The IRE Resource Center is a major research library containing more than 23,250 investigative stories — both print and broadcast. These stories are searchable online or by contacting the Resource Center directly (573-882-3364 or email@example.com) where a researcher can help you pinpoint what you need. Browse or search the tipsheet section of our library below. Stories are not available for download but can be easily ordered by contacting the Resource Center:
The IRE Resource Center is a major research library containing more than 23,250 investigative stories — both print and broadcast.
These stories are searchable online or by contacting the Resource Center directly (573-882-3364 or firstname.lastname@example.org) where a researcher can help you pinpoint what you need.
Browse or search the tipsheet section of our library below. Stories are not available for download but can be easily ordered by contacting the Resource Center:
Search results for "death row appeals" ...
The Austin American-Statesman investigates as writs of habeas corpus are found to have errors when submitted to the court. These writs are essential in death row appeals because they "help ensure that the right person will be executed and that verdicts are obtained in accordance with the U.S. and state constitutions." But the newspaper found that "court appointed lawyers routinely submit shockingly botched writs applications. Some are incomplete, incomprehensible or improperly argued. Others are duplicated, poorly, from previous appeals." Yet, these lawyers are not held accountable for these mistakes.
For this two-part series, the Mercury News reported that while California sends inmates to death row "with the eagerness of 'death belt states like Texas and Florida, the eagerness stops there." Inmates on death row spend years wating for their appeals go through a "ponderous legal system." This story also contrasts California's system with Virginia's -- "the nation's locomotive of capital punishment."
A Chicago Tribune investigation of all 285 death penalty cases in Illinois since capital punishment was reinstated revealed "a system so riddled with faulty evidence, unscrupulous trial tactics and legal incompetence that justice has been forsaken." Among the investigation's findings: "at least 33 times, a defendant sentenced to die was represented by an attorney who had been disbarred or suspended" and "at least 35 times, a defendant sentenced to die was black and the jury that determined guilt or sentencing was all white."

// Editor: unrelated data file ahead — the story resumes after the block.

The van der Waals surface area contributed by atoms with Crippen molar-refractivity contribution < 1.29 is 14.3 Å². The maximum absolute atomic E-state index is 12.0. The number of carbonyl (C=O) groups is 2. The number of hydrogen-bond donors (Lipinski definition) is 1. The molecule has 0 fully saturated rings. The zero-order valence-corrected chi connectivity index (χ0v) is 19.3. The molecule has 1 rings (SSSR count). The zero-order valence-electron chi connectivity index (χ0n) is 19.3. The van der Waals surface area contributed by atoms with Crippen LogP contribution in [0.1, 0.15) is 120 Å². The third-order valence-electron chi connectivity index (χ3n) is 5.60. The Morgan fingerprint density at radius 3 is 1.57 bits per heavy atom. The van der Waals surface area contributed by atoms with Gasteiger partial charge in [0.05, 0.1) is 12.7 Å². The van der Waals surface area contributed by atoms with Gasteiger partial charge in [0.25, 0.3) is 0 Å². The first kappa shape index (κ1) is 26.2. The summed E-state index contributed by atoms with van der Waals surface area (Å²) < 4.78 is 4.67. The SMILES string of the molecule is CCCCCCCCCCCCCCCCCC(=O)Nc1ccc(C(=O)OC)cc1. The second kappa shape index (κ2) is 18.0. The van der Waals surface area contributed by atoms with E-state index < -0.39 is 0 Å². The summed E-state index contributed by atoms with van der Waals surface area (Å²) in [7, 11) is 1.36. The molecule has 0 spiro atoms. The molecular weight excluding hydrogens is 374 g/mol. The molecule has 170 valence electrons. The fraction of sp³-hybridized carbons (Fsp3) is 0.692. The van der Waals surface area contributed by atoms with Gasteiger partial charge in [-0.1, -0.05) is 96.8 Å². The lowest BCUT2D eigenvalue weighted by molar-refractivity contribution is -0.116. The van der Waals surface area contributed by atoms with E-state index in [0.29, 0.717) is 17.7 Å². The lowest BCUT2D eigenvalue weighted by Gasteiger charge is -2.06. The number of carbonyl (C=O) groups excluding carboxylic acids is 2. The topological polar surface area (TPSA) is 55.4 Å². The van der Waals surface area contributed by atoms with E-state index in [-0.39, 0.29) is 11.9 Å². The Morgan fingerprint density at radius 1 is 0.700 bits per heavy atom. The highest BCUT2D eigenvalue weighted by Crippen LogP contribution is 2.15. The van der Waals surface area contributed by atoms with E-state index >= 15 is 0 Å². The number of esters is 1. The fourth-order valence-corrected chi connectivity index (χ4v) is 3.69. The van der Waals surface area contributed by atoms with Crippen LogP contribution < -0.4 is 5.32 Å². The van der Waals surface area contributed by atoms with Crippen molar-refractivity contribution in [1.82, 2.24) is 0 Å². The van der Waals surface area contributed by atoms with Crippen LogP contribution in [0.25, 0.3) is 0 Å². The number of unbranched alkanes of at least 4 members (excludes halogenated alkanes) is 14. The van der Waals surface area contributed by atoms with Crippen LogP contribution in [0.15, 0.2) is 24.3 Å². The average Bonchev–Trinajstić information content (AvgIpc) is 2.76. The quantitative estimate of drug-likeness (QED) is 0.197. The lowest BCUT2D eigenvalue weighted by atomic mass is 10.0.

Tags: courts; death row; Illinois; misconduct capital punishment racism criminal justice system DNA evidence bias unprofessional incompetence jailhouse informants police torture forced confessions appeals
The ABA Journal reports on the nation's 20 death penalty resource centers that provide representation to many death row inmates in their federal appeals and help others to find representation. With federally funded appeals from capital punishment on the way out, lawyers are wrestling with questions about who will pursue the arguments to keep condemned inmates from death's door.
The Christian Science Monitor reports that "As the public clamors for tougher treatment of criminals, the federal crime bill attaches the death penalty to 52 offenses, and avenues of appeal are being choked off. Yet illegal conduct by prosecutors in numerous capital cases raises alarms about protecting rights of the accused.
The Tribune-Review examines Pennsylvania's capital punishment law, finding that there are a lot of problems with the law and the way it is applied; state court records show that the outcome of capital murder cases may be influenced by race, geography, and whether the accused opts for a jury trial or a trial by a judge.